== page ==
This was a very enjoyable - the science context was approachable (as a non-astronomer) and was presented in a way that captures the spirit and adventure of scientific inquiry. Although I don't normally find personal stories very compelling, in this case, I thought it lent just the right flavor to the book.
high school lacrosse coach
great little book
Chad - he sounds hot
Lila in the end - saying adults are stupid
If you feel sorry for Pluto, is will explain why you shouldn't. If you grew up with Pluto, this will explain how it got away - for decades - being classified as a planet. The author writes at the average-astronomy-hobbiest level, which makes it an easy listen. I first thought there were too many family stories, but the stories do give the reader a good time line of events - rather than a just a list of dates. In the end, those readers still feeling sorry for Pluto's demotion can rejoice in the fact that it's title may have changed but it's place in our universe hasn't.
Yes. If Ryan Gesell narrates I know it will be a good/ easy listen.
How I Killed Pluto and Why It Had it Coming by Mike Brown
I will admit I was saddened when I found out that Pluto had been demoted as a planet and I did not really know much about the whys of the decision, that’s what interested me in the book. I am also a science lover but definitely not an Astronomy buff. This book was great. It was enlightening about how modern Astronomy research is done and I don’t feel so sad about Pluto anymore. In fact I wish schools would teach planetary Science properly then a lot of the controversy surrounding Pluto would be diminished. The story is mostly a memoir of how the research was done to find other bodies in the Kuiper Belt area of the universe and how Pluto is just one of many thousands of objects in that region of space. It is a fascinating tale of scientific research, scientific intrigue, explanations about astronomy and the true meaning of the word “planet”, along with the back story to the whole Pluto problem. Nice background info about historical aspects of Astronomy and I really loved the personal parts the author added in about meeting his wife and the wonderful parts about his daughter. It made the determined scientist a real person, and a very likeable one at that. I listened to the Audible audio version of the book and I want to give kudos to the narrator, too, who did a fantastic job.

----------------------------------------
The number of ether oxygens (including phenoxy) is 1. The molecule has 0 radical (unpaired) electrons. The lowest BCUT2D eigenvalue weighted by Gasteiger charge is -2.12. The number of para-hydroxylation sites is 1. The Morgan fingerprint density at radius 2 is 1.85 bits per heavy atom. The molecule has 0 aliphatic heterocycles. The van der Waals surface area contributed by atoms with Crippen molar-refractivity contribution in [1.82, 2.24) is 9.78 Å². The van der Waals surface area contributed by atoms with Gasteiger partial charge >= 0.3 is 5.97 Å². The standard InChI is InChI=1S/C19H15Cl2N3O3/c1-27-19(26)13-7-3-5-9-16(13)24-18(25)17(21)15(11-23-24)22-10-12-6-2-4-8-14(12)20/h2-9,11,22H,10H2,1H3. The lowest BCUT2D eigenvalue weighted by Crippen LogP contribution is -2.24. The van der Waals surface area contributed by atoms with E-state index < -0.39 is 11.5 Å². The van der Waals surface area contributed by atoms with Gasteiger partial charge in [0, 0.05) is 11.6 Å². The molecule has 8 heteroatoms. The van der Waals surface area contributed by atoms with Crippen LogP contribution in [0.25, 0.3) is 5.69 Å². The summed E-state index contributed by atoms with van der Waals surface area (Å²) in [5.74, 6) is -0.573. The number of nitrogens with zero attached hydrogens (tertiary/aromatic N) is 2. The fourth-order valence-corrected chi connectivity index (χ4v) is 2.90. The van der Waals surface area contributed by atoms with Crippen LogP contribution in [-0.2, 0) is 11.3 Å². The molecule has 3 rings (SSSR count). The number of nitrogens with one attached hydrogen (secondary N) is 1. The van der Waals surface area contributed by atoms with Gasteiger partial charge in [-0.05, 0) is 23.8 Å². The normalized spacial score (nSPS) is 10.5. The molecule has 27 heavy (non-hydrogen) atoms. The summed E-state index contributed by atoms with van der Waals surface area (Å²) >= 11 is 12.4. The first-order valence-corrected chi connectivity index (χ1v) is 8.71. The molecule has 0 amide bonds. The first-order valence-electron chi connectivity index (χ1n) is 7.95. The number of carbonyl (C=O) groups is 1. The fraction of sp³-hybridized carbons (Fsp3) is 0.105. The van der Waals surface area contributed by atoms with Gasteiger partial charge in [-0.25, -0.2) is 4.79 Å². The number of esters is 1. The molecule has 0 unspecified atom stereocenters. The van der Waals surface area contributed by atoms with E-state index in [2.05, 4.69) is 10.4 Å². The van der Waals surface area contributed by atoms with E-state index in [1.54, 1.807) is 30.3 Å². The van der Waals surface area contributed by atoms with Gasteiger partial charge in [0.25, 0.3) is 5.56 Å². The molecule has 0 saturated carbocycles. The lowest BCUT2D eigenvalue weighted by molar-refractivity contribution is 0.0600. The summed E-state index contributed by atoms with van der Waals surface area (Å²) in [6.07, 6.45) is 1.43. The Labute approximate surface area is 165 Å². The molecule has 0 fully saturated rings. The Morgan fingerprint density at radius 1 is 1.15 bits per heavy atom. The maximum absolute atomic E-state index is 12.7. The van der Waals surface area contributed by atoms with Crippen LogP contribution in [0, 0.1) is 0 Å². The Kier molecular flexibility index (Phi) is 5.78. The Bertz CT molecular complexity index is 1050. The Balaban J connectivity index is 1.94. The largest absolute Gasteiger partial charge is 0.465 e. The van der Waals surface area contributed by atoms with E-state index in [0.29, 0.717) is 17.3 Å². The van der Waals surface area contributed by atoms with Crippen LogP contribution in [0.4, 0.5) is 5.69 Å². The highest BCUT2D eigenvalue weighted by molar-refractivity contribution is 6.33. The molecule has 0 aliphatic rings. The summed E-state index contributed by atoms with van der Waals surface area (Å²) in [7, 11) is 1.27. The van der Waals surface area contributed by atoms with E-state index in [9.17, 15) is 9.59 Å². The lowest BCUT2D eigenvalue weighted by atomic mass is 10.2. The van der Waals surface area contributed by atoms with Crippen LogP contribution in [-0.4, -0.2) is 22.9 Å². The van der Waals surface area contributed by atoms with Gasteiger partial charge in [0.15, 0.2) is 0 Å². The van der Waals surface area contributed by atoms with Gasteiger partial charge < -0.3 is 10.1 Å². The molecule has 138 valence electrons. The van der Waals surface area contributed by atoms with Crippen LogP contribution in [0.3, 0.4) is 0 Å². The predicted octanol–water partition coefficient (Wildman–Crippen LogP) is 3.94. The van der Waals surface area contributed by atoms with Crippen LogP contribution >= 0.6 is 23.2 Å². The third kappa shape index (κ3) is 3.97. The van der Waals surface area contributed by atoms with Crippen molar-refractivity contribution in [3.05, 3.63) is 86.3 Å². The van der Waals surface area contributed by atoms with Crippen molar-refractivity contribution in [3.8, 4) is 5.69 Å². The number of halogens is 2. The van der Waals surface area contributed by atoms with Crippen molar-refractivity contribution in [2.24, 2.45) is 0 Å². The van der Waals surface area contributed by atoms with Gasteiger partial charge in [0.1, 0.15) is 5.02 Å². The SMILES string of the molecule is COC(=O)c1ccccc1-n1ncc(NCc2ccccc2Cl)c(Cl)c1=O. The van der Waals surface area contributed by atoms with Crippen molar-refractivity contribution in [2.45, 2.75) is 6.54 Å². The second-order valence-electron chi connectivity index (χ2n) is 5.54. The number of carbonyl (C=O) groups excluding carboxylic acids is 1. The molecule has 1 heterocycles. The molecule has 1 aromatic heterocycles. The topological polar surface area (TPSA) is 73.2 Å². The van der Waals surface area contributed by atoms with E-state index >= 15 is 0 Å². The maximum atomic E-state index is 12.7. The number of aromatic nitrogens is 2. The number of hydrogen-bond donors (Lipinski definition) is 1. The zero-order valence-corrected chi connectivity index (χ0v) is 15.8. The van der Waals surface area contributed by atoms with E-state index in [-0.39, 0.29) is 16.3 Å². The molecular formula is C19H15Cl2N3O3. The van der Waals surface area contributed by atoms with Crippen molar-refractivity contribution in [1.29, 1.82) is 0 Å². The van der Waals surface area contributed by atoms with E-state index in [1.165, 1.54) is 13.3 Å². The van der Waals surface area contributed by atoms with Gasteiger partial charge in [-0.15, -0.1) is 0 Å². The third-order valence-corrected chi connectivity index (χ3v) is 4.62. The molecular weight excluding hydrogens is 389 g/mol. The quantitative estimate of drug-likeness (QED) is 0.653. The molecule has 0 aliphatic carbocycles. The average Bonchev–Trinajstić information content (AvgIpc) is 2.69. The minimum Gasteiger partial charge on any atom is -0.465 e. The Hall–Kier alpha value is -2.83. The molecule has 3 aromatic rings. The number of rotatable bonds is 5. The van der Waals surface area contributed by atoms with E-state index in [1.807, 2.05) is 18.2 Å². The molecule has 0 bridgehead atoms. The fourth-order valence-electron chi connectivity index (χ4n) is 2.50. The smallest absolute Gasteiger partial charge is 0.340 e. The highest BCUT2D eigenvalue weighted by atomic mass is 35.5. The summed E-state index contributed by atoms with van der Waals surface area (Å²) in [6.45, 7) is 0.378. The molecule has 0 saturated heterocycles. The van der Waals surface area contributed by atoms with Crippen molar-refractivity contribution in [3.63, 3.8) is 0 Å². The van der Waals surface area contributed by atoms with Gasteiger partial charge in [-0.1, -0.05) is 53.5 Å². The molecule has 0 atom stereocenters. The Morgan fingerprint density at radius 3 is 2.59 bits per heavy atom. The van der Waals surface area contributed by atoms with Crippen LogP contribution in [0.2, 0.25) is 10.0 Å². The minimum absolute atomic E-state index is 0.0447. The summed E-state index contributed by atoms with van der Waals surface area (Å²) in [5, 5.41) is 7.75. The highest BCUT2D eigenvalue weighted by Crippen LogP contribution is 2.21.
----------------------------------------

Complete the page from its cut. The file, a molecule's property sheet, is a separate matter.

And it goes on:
I like science, sci-fi, history, and biographies. Audible has made my long commutes so much less boring!
Alternate title: Planetary Science and Fatherhood.
This book had a good mix of interesting astronomy and real life of the author mixed in. Enjoyable book. The astronomy in the book was not too complex that it was hard to understand for non-scientist type folks.
I heard about this book from the Bad Astronomy column at Discover Magazine's website. I am interested in astronomy and space, but I don't come from a physics background (I am a nursing student). The good thing is you don't need to have a background in physics or astronomy to enjoy this book.
The best books about science are written by scientists who still love their subject as much as an excited elementary school student first encountering the material for the first time. It never gets "old." Brown clearly enjoys thinking very deeply about the edges of our solar system and he communicates this sense of wonder at nature very well.
Mike Brown explains three things very well in this book:
1. How he went about finding planets in the Kuiper Belt. One thing I did not consider is that writing the computer code to analyze your data is just as time consuming as taking the pictures in the first place.
2. The controversy surrounding a planet that Mike Brown discovered, but was announced as discovered by a Spanish astronomer before Brown had enough time to write a scientific paper about it.